Along with all the recycling sales that were recorded last year, several transactions were completed for rigs to be repurposed for more unusual purposes and these also came with surprisingly low sale values. Shock buyer, SpaceX (owned by Elon Musk), purchased two semisubs – Valaris 8500 and Valaris 8501 – for conversion into offshore launch pads for its Starship rockets. The two units which Bassoe Rig Values had expected to be worth between $28–36 million, sold for a fraction of this at just $3.5 million apiece. Another example of Valaris offloading rigs for minimal return in a bid to reduce the number of competitive rigs in the market. Meanwhile, and quite on trend, there were some sales recorded for the conversion of drilling rigs into offshore wind turbine installation vessels – an interesting example of how excess rigs can be repurposed for the energy transition.
Distressed sales pushed down prices
In addition to scrap and conversion sales, distressed-asset sales also threw a few curve balls in terms of values. For example, the sale of the 2014-built jackup Perisai Pacific 101 to Icon Offshore shows that distressed assets also trade at a discount. This transaction by the rigs’ creditors was once again not a typical “willing seller, willing buyer” transaction and resulted in a below-market level sale of $41.8 million (Bassoe Rig Values estimated its value at between $51-$60 million).
However, not all distressed sales necessarily resulted in drastically lower than estimated sales prices. For comparison’s sake, 2013-built KFELS B Class jackup Dynamic Vision was reportedly sold by creditors to Orchard Offshore for $56 million, which was only slightly below Bassoe Rig Values’ estimation of $57–67 million.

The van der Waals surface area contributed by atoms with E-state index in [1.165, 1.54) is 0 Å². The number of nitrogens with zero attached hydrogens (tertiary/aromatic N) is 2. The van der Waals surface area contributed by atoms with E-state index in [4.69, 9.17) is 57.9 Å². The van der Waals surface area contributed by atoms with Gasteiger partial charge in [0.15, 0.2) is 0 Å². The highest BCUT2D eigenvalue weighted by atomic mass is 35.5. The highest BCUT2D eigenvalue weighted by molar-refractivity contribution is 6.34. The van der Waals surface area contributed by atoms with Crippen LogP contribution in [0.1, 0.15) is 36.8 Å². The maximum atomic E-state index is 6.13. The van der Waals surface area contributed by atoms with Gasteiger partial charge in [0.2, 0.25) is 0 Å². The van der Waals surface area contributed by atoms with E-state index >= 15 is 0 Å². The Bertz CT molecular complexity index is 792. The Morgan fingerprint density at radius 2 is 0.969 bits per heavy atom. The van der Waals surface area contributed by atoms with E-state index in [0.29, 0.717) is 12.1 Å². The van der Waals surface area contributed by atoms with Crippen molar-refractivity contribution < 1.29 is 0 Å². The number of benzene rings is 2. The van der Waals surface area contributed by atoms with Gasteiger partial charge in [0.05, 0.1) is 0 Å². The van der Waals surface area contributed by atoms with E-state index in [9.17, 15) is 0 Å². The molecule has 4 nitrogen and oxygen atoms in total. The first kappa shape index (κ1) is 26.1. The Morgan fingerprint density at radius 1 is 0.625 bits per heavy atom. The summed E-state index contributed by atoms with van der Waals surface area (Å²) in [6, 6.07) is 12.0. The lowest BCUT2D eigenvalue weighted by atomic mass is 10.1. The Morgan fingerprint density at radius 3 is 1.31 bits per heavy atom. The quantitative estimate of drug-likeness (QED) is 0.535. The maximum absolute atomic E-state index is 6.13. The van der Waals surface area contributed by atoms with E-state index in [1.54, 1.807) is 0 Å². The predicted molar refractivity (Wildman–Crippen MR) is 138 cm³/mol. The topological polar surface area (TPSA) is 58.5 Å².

ADNOC paid $78 million for a CJ46 jackup
On the other end of the scale, we saw the 2019-built GustoMSC CJ46-design jackup Shelf Drilling Journey surprisingly sold to its charterer ADNOC at a higher level than Bassoe Rig Values’ estimate. The rig had been valued at between $49–57 million but was sold for just under $78 million, with the price likely to have included the cost of ADNOC-specific technical requirements.
As a result of this sale, we increased values of this class of rig by 5–10%, but not as high as the actual sales price as there may have been additional aspects not disclosed to the market that justified the higher sales price.
Values still somewhat of an enigma
Back in October 2019, Bassoe Analytics published an article titled “Welcome to the real world, where offshore drilling rig values are an enigma” and it seems that very little has changed since then. There is still a lack willingness by investors and banks to finance rig acquisitions, day rates continue to be very low and there is increasing amounts of distressed or available supply in the market.
Nevertheless, the increase in sale activity in the last year can be viewed as a positive development for the overall market, even if most of these sales were for scrap rather than for drilling purposes. It is likely that 2021 will bring further scrap and conversion sales on completion of restructurings from several of the bigger rig owners and even more may follow if some of these firms merge. Additionally, it will be interesting to see if any of the stranded rigs in shipyards will be sold off (there are currently 14 drillships, 36 jackups and 4 semisubs newbuilds without any work prospects) and it will be even more curious to see who to and for what purposes as owners consider the best course of action for their future.
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Image attribution: Canarship